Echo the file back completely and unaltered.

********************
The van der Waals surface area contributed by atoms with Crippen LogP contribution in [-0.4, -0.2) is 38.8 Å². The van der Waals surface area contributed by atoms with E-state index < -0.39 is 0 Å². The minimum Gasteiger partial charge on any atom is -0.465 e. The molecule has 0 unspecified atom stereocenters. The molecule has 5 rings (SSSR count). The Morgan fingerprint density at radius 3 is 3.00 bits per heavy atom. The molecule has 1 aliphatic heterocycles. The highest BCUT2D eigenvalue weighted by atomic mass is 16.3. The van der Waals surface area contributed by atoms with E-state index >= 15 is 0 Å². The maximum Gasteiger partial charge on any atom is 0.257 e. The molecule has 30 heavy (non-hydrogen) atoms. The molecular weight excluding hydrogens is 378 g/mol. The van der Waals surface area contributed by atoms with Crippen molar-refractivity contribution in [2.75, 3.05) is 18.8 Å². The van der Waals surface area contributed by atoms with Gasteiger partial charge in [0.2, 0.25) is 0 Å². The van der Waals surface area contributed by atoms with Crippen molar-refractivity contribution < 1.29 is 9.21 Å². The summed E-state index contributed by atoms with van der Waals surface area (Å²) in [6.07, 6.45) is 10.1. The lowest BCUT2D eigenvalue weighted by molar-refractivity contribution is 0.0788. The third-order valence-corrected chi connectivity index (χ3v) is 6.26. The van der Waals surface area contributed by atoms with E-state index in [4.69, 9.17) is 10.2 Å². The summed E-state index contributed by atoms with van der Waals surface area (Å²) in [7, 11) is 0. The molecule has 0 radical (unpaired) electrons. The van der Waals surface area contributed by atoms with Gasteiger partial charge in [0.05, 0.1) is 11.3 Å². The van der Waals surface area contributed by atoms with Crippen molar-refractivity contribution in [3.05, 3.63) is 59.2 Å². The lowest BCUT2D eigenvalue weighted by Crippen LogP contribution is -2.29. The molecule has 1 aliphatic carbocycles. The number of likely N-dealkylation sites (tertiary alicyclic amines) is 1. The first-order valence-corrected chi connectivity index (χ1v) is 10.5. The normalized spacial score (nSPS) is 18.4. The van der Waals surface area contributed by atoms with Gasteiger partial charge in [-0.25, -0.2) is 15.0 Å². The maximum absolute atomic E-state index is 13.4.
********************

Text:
The van der Waals surface area contributed by atoms with Crippen LogP contribution in [-0.4, -0.2) is 38.8 Å². The van der Waals surface area contributed by atoms with E-state index < -0.39 is 0 Å². The minimum Gasteiger partial charge on any atom is -0.465 e. The molecule has 0 unspecified atom stereocenters. The molecule has 5 rings (SSSR count). The Morgan fingerprint density at radius 3 is 3.00 bits per heavy atom. The molecule has 1 aliphatic heterocycles. The highest BCUT2D eigenvalue weighted by atomic mass is 16.3. The van der Waals surface area contributed by atoms with E-state index >= 15 is 0 Å². The maximum Gasteiger partial charge on any atom is 0.257 e. The molecule has 30 heavy (non-hydrogen) atoms. The molecular weight excluding hydrogens is 378 g/mol. The van der Waals surface area contributed by atoms with Crippen molar-refractivity contribution in [2.75, 3.05) is 18.8 Å². The van der Waals surface area contributed by atoms with Gasteiger partial charge in [0.2, 0.25) is 0 Å². The van der Waals surface area contributed by atoms with Crippen molar-refractivity contribution < 1.29 is 9.21 Å². The summed E-state index contributed by atoms with van der Waals surface area (Å²) in [6.07, 6.45) is 10.1. The lowest BCUT2D eigenvalue weighted by molar-refractivity contribution is 0.0788. The third-order valence-corrected chi connectivity index (χ3v) is 6.26. The van der Waals surface area contributed by atoms with E-state index in [4.69, 9.17) is 10.2 Å². The summed E-state index contributed by atoms with van der Waals surface area (Å²) in [7, 11) is 0. The molecule has 0 radical (unpaired) electrons. The van der Waals surface area contributed by atoms with Gasteiger partial charge in [0.05, 0.1) is 11.3 Å². The van der Waals surface area contributed by atoms with Crippen molar-refractivity contribution in [3.05, 3.63) is 59.2 Å². The lowest BCUT2D eigenvalue weighted by Crippen LogP contribution is -2.29. The molecule has 1 aliphatic carbocycles. The number of likely N-dealkylation sites (tertiary alicyclic amines) is 1. The first-order valence-corrected chi connectivity index (χ1v) is 10.5. The normalized spacial score (nSPS) is 18.4. The van der Waals surface area contributed by atoms with Gasteiger partial charge in [-0.25, -0.2) is 15.0 Å². The maximum absolute atomic E-state index is 13.4.